Liberties of the Dutchy. The Strand.105

Liberties of the Dutchy. The Strand.
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Somerset House.
  Somerset House. ]

who had been negligent in taking care of the Dutchy. The Earl of Leicester hearing of the Encrease of it there (where he also had an House) grew very angry with him: and threatned the said Ledsham (who was his Servant) to pluck his Coat from his Back, and to punish him otherwise for his Negligence: And for the Sick there he offered very honourably, to give as much as any should for their Relief. But Fleetwood, the Recorder, an active and a good Man, having something to do in that Liberty also, was very comfortably diligent, weekly himself surveying the Dutchy; and took order there to stop the Encrease of it. He twice past with all the Constables between the Bars and the Tiltyard in both the Liberties, to see the Houses shut in.]

Amongst other Buildings, memorable for greatness, the first was Excester House, so called, for that the same belonged to the Bishops of Excester, and was their Inn or London Lodging. Who was the first Builder thereof, I have not read; but that Walter Stapleton, was a great Builder there, in the Reign of Edward the Second is manifest: for the Citizens of London, when they had beheaded him in Cheap, near unto the Cathedral Church of St. Paul, they buried him in a heap of Sand or Rubbish, in his own House without Temple Bar, where he had made great Building. Edmond Lacy, Bishop of Excester, builded the great Hall in the Reign of Henry the Sixth, &c. The same hath since been called Paget House, because the Lord William Paget enlarged and possessed it: [obtained from John Bishop of Exeter (who made a great Spoil of his Churches Revenue) and was confirmed to Sir William Paget, and also a certain Parcel of Land within the Garden of the Middle Temple, London.]

Monuments of Strand Street.

Excester House, since Paget House.

J. S.

Then is Leicester House so named, because Robert Dudley, Earl of Leicester, of late new builded there: and now Essex House, of the late Earl of Essex there inhabiting. And is thought the Bishop of Excester had no Recompence for the same, of any other House in or near London: as Sir Henry Spelman writes.]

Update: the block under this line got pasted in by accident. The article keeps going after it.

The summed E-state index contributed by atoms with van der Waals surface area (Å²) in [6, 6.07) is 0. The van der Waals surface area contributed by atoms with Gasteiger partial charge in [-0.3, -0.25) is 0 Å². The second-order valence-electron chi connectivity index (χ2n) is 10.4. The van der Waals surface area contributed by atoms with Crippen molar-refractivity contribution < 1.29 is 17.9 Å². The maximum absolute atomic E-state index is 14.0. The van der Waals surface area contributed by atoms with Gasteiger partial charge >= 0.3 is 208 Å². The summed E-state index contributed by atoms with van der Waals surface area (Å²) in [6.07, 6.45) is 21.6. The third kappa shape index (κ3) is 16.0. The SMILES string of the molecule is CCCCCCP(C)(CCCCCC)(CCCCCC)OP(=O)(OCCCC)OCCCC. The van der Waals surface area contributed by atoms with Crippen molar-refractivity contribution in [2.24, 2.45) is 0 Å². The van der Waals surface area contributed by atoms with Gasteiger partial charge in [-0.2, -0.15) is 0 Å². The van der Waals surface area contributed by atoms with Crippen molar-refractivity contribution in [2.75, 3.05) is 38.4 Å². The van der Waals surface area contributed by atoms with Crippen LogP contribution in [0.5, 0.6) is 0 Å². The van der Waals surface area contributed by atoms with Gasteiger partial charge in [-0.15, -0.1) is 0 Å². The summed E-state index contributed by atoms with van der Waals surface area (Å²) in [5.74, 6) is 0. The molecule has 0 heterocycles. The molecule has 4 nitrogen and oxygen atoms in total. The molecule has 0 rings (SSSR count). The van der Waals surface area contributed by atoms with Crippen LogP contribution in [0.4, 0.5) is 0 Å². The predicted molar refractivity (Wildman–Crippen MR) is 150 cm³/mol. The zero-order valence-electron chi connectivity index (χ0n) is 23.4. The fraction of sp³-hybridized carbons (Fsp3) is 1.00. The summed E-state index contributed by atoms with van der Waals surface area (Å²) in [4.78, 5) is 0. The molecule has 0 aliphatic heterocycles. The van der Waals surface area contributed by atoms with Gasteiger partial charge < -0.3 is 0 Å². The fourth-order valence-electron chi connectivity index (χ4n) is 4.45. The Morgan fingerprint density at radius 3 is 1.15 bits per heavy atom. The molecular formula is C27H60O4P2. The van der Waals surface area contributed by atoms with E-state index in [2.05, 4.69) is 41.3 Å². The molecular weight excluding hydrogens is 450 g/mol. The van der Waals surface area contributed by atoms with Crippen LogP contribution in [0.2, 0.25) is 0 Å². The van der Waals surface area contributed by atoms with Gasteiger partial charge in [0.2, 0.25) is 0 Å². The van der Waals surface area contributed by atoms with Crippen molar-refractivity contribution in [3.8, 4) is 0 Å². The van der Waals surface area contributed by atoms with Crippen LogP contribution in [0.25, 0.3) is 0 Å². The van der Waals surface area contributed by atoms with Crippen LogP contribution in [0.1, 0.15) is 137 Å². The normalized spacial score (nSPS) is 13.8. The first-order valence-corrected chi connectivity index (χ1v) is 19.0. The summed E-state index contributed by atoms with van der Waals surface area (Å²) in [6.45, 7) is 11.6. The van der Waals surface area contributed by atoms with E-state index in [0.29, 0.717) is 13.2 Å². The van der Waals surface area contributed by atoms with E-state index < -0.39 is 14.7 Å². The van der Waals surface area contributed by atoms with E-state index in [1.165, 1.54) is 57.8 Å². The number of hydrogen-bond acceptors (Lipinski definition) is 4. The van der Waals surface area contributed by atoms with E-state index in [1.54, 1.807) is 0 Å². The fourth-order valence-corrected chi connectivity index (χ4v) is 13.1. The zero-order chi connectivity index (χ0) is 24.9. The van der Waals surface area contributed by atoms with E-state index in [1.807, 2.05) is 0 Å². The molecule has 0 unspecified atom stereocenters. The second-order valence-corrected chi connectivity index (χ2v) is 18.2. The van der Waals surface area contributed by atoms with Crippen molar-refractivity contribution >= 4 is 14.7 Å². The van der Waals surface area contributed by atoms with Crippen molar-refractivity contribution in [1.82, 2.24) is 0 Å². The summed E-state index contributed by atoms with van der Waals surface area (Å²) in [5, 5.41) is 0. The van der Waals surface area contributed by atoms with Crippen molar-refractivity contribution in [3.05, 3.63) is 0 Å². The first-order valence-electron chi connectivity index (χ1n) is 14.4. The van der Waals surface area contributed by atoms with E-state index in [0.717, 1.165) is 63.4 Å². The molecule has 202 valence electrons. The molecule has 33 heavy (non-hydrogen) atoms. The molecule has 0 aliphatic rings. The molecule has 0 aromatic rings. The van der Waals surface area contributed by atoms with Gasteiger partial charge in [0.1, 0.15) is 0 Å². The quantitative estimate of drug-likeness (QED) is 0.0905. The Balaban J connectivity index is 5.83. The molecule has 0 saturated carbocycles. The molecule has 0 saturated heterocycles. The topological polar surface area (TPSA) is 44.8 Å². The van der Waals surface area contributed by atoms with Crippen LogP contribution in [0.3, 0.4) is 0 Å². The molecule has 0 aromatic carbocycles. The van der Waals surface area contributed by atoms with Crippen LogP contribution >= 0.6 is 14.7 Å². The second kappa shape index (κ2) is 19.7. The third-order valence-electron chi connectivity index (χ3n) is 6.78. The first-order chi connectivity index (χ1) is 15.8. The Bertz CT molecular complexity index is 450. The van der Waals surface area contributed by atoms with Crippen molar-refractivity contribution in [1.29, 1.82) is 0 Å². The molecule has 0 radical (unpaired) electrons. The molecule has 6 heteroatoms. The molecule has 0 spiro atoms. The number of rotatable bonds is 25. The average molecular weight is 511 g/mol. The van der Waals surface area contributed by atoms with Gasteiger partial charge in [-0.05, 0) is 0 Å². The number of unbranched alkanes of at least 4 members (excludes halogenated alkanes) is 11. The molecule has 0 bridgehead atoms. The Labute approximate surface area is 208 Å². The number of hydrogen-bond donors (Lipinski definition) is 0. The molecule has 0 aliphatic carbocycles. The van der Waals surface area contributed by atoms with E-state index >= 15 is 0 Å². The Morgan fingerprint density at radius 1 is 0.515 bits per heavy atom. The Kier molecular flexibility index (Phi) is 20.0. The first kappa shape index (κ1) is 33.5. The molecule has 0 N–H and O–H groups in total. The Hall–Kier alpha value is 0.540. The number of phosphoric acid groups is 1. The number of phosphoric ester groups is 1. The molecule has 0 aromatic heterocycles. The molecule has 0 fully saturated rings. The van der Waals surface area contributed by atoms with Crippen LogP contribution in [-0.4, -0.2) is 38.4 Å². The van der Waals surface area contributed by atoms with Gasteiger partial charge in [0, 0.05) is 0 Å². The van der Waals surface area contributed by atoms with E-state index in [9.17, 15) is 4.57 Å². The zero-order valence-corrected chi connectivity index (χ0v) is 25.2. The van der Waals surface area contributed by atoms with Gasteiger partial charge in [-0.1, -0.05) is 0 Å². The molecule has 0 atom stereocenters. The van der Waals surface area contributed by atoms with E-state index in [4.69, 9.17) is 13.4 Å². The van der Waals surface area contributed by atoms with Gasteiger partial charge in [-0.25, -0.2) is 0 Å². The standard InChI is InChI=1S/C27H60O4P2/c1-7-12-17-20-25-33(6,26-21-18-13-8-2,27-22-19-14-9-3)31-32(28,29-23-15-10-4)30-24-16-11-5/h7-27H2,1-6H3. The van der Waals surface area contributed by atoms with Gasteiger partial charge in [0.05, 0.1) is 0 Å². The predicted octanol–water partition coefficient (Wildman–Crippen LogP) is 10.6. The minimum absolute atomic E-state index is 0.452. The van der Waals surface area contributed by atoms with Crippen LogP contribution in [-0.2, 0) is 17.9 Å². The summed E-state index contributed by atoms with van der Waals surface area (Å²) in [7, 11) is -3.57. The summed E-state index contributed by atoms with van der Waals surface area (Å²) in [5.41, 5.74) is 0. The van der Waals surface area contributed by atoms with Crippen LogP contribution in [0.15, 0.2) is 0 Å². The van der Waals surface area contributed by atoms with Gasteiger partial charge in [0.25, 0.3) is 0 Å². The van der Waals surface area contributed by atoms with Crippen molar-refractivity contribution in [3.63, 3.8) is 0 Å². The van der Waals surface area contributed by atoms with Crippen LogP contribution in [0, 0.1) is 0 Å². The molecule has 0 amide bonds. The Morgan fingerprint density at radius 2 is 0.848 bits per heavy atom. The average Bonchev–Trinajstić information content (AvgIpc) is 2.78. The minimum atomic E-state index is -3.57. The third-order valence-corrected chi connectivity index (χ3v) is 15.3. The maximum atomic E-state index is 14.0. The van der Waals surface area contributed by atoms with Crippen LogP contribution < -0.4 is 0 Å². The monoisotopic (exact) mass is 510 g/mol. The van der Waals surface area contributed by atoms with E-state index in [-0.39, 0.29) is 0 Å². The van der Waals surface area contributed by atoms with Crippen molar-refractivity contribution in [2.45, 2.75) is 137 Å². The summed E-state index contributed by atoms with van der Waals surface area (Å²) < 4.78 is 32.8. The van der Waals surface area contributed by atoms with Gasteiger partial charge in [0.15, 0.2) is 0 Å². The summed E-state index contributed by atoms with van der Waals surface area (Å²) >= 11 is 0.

Leicester House.

Reliq. Spelm.

J. S.

Then West was a Chapel dedicated to the Holy Ghost, called S. Spirit, upon what Occasion founded I have not read.

Chapel of the Holy Ghost.

Then is Milford Lane down to the Thames; but why so called, I have not heard, nor can conjecture.

Milford Lane.

Then was the Bishop of Baths Inn, (called also Hampton Place) lately new builded (for a great Part thereof) by the Lord Thomas Seimour, Admiral, being parcel of his Possessions. This House of the Bishop of Bath and Wells was assured to the said Admiral Seimour in King Edward the Sixth's Reign; and is now quite severed from that Bishoprick without Recompence.] Which House came sithence to be possessed by the Earl of Arundel, and thereof called Arundel House. [That Earl having upon the Admiral's Attainture, bought it of King Edward the Sixth in the third of his Reign, with several other Messuages; Lands and Tenements in the Parish, for 41l. 6s. 8d.

Bishop of Baths Inn.

Reliq. Spelman.

J. S.

Arundel House.

J. S.

Next beyond the which, on the street side, was sometime a fair Cemitory, or Churchyard, and in the same a Parish Church, called of the Nativity of our Lady, and the Innocents at the Strand; and of some (by means of a Brotherhood kept there) called of St. Ursula at the Strand.

Parish Church of St. Mary at the Strand, or Le Strand.

William Wynningham, Rector Ecclesiæ Sanctæ Mariæ Le Strand, Anno 1376.

St. Mary Le Strand.